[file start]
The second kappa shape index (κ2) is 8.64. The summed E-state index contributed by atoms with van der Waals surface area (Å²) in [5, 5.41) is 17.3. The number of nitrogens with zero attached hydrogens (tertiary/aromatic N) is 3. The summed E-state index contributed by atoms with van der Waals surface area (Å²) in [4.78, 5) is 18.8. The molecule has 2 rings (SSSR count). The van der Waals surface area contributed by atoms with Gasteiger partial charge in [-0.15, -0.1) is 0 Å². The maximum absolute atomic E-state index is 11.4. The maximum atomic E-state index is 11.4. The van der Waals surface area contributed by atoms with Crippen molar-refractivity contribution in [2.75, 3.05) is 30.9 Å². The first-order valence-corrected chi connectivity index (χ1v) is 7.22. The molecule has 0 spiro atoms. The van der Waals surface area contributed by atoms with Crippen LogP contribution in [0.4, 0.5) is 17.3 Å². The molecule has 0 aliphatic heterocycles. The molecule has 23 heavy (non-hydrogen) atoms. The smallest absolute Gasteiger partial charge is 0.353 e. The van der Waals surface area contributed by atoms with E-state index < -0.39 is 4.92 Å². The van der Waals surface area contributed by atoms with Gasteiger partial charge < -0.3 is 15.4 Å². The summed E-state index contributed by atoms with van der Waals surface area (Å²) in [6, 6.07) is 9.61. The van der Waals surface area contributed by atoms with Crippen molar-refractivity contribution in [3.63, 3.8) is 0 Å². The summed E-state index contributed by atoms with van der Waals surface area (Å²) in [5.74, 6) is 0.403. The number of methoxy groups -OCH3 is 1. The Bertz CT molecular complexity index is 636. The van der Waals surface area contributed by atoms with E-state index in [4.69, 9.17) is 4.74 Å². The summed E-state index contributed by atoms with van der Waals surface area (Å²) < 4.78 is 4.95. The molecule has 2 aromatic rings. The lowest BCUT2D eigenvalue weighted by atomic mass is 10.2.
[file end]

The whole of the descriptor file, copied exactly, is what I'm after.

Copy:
The second kappa shape index (κ2) is 8.64. The summed E-state index contributed by atoms with van der Waals surface area (Å²) in [5, 5.41) is 17.3. The number of nitrogens with zero attached hydrogens (tertiary/aromatic N) is 3. The summed E-state index contributed by atoms with van der Waals surface area (Å²) in [4.78, 5) is 18.8. The molecule has 2 rings (SSSR count). The van der Waals surface area contributed by atoms with Gasteiger partial charge in [-0.15, -0.1) is 0 Å². The maximum absolute atomic E-state index is 11.4. The maximum atomic E-state index is 11.4. The van der Waals surface area contributed by atoms with Crippen molar-refractivity contribution in [2.75, 3.05) is 30.9 Å². The first-order valence-corrected chi connectivity index (χ1v) is 7.22. The molecule has 0 spiro atoms. The van der Waals surface area contributed by atoms with Crippen LogP contribution in [0.4, 0.5) is 17.3 Å². The molecule has 0 aliphatic heterocycles. The molecule has 23 heavy (non-hydrogen) atoms. The smallest absolute Gasteiger partial charge is 0.353 e. The van der Waals surface area contributed by atoms with E-state index < -0.39 is 4.92 Å². The van der Waals surface area contributed by atoms with Gasteiger partial charge < -0.3 is 15.4 Å². The summed E-state index contributed by atoms with van der Waals surface area (Å²) in [6, 6.07) is 9.61. The van der Waals surface area contributed by atoms with Crippen molar-refractivity contribution in [3.63, 3.8) is 0 Å². The summed E-state index contributed by atoms with van der Waals surface area (Å²) in [5.74, 6) is 0.403. The number of methoxy groups -OCH3 is 1. The Bertz CT molecular complexity index is 636. The van der Waals surface area contributed by atoms with E-state index in [4.69, 9.17) is 4.74 Å². The summed E-state index contributed by atoms with van der Waals surface area (Å²) < 4.78 is 4.95. The molecule has 2 aromatic rings. The lowest BCUT2D eigenvalue weighted by atomic mass is 10.2.